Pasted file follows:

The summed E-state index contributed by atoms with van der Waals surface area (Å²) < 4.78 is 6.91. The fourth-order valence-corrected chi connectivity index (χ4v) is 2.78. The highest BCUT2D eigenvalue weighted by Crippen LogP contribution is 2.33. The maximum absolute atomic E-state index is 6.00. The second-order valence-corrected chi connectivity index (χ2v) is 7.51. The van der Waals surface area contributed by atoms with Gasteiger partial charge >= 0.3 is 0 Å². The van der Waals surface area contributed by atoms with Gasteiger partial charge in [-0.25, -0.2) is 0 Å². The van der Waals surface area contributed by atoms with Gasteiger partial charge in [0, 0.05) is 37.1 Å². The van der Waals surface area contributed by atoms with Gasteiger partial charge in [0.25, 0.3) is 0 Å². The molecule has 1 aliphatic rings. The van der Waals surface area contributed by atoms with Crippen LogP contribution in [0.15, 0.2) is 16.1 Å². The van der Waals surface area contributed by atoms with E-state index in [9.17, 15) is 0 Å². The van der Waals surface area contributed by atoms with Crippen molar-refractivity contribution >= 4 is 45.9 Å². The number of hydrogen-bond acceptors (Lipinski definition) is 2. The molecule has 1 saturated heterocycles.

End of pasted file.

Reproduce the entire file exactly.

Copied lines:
The summed E-state index contributed by atoms with van der Waals surface area (Å²) < 4.78 is 6.91. The fourth-order valence-corrected chi connectivity index (χ4v) is 2.78. The highest BCUT2D eigenvalue weighted by Crippen LogP contribution is 2.33. The maximum absolute atomic E-state index is 6.00. The second-order valence-corrected chi connectivity index (χ2v) is 7.51. The van der Waals surface area contributed by atoms with Gasteiger partial charge >= 0.3 is 0 Å². The van der Waals surface area contributed by atoms with Gasteiger partial charge in [-0.25, -0.2) is 0 Å². The van der Waals surface area contributed by atoms with Gasteiger partial charge in [0, 0.05) is 37.1 Å². The van der Waals surface area contributed by atoms with Gasteiger partial charge in [0.25, 0.3) is 0 Å². The molecule has 1 aliphatic rings. The van der Waals surface area contributed by atoms with Crippen LogP contribution in [0.15, 0.2) is 16.1 Å². The van der Waals surface area contributed by atoms with E-state index in [9.17, 15) is 0 Å². The van der Waals surface area contributed by atoms with Crippen molar-refractivity contribution >= 4 is 45.9 Å². The number of hydrogen-bond acceptors (Lipinski definition) is 2. The molecule has 1 saturated heterocycles.